The media does a good job making fun of John Boehner. Deep down in our subconscious gratifications, poking fun at political candidates can be addictive—admit it. And yes, you’re right—everyone has the freedom to make fun of folks. But wait—only if it’s at the expense of someone else’s public reputation and not our own, right? Gotcha!
As a disclaimer, objective judgment and equanimity of thought act as two guiding torches of light from here on out. So, hold up your torch of objective reasoning. And let’s simply dissect this phenomenon the right way. Deal.
To make a case in point, the media frames sensationalistic perceptions about John Boehner’s character and ideologies all the time. And nope, don’t fall for that trap. I know what you are probably thinking:
Here goes another Republican fighting another Republican’s battles.
No, I am not a Republican writing this solely on the purpose of defending another Republican, solely on the fact that we are both Republicans. Democrats fall for the same trap, too. But ugh, doesn’t that get old after a while? Nevertheless, let’s face it. Bonding with Boehner, or any political candidate has nothing to do with their political party. In essence, good humanity is not about judging people’s character just because they are Democrat or Republican.
Please my fellow reader, do not conform to the patty-cake, pre-packaged beliefs the media cooks up about what a true Democrat or a true Republican is. If you believe that only Democrats do this and only Republicans do that, then you have been tricked. This is a chronic case of ignorant judgement. This judgement stains our society’s means of aggregate reasoning and rationality. We will make ignorant, misinformed decisions about people every time if we cleave to the belief that political parties alone, ceteris paribus, are all we need to authentically understand a person’s character. Even John Adams, our Founding Father, realized the negative implications of relying on dividing political beliefs and people’s preferences into two separate parties:
“There is nothing which I dread so much as a division of the republic into two great parties, each arranged under its leader, and concerting measures in opposition to each other. This, in my humble apprehension, is to be dreaded as the greatest political evil under our Constitution.”
In actuality, Boehner is more open-minded than what left-wing media wants us to believe. Boehner is a yoga advocate, loves golf, he’ll sob like a baby at the mutter of a sensitive topic, and his daughter married a Jamaican. Personal presumptions aside, isn’t this enough to at least infer that Boehner is not some callous, dismissive, separatist Republican that left-wing journalism wants us to assume?
In prime example, for anyone who still assumes Republicans are more separatist than Democrats and Democrats are more equalist than Republicans, let’s remember that Republicans were the first abolitionists—not Democrats. So clearly, don’t let the political party fool you. We don’t need to cleave to political parties. We need to cleave to objective analysis about people’s true character. We need to cleave to enlightened knowledge and objective reasoning. Knowledge and reasoning do not solely blossom from textbook content. Knowledge and reasoning transcend into every aspect of our lives, even when attempting to gain greater understanding about someone’s character. Just like Immanuel Kant acknowledged:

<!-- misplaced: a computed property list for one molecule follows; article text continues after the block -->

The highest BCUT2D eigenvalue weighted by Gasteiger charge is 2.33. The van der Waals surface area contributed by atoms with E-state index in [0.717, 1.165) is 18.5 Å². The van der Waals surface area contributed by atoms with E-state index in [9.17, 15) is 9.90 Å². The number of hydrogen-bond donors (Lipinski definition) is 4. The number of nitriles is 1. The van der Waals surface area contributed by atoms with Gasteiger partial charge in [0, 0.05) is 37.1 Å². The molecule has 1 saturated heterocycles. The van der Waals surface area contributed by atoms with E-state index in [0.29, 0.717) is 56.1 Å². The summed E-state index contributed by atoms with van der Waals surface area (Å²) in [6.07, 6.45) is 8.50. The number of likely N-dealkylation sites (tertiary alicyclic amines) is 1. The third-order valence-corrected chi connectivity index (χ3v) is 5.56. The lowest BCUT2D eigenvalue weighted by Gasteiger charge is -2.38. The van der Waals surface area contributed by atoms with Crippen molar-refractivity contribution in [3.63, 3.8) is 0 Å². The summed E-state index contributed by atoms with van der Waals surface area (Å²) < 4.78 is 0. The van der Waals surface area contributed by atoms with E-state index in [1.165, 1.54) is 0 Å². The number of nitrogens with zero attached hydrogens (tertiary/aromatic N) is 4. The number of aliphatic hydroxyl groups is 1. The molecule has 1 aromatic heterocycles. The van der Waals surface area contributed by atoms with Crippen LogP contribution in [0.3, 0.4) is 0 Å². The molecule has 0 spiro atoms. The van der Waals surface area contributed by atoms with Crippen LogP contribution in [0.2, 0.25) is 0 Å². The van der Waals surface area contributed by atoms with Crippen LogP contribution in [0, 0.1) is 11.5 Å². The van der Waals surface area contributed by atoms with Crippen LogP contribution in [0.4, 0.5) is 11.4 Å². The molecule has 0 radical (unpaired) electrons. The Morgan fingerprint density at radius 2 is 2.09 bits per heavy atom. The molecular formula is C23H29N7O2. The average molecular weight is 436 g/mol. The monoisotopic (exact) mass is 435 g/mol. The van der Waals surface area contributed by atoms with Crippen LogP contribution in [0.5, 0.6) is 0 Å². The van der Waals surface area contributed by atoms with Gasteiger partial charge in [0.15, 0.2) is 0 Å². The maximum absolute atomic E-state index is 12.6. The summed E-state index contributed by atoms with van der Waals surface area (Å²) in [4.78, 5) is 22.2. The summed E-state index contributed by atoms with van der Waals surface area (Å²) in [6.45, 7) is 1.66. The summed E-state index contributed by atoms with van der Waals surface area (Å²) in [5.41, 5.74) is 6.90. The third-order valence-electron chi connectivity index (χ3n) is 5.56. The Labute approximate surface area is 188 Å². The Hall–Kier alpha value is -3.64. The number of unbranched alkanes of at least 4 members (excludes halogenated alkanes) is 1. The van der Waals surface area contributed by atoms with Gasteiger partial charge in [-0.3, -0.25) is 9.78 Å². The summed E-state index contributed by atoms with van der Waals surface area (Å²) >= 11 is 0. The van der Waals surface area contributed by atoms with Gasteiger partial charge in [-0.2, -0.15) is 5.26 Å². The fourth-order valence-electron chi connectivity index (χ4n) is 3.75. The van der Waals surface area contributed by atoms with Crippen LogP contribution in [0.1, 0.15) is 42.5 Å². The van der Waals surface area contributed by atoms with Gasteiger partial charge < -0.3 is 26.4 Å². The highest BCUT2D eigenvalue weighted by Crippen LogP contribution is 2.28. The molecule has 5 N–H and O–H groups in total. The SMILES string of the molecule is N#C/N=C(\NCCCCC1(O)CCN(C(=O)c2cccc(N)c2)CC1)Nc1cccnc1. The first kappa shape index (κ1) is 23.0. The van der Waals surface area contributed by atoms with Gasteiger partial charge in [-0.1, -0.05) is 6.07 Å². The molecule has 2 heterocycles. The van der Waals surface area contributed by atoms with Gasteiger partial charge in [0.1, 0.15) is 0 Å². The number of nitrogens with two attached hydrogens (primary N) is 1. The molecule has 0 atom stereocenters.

“All our knowledge begins with the senses, proceeds then to the understanding, and ends with reason. There is nothing higher than reason.”
With Boehner’s resignation as the speaker of the U.S. House of Representatives, everyone is speculating how and if Boehner will bond with the people. Will Boehner uncover the self-made, humanistic side of himself—the little John from humble beginnings who mopped floors at his family’s cafe? Or, will Boehner allow the media to overshadow this?
At the same time, there is no doubt about it that Boehner needs a team of individuals that know what they are doing in terms of truly representing who he is. Ignoring the public speculation is causing more negative implications for his reputation if anything. But independent of this, Boehner should not be afraid to share the humanistic side of himself that already illuminates through his personal and social influences.
Unfortunately, the rhetoric of left-wing journalism is smothering it. Not because it’s wrong or because it’s right. But because all media gatekeepers are guilty of tricking us into believing that sensationalism is substantial. Above all, a better point of focus answers the question:
Will we, as a society, allow the media’s tactics to manipulate and frame our ideologies of another person’s true character?
Mainstream society may think it’s better to only bond with political representatives who are in the same political party as they are. But here, mainstream society is wrong. We must bond with political leaders as humans first and representatives second.
It’s time to go beyond politics.
And with respect to that beautiful torch of objective reasoning that we made a deal on earlier, let that torch of light shine forever. Promise?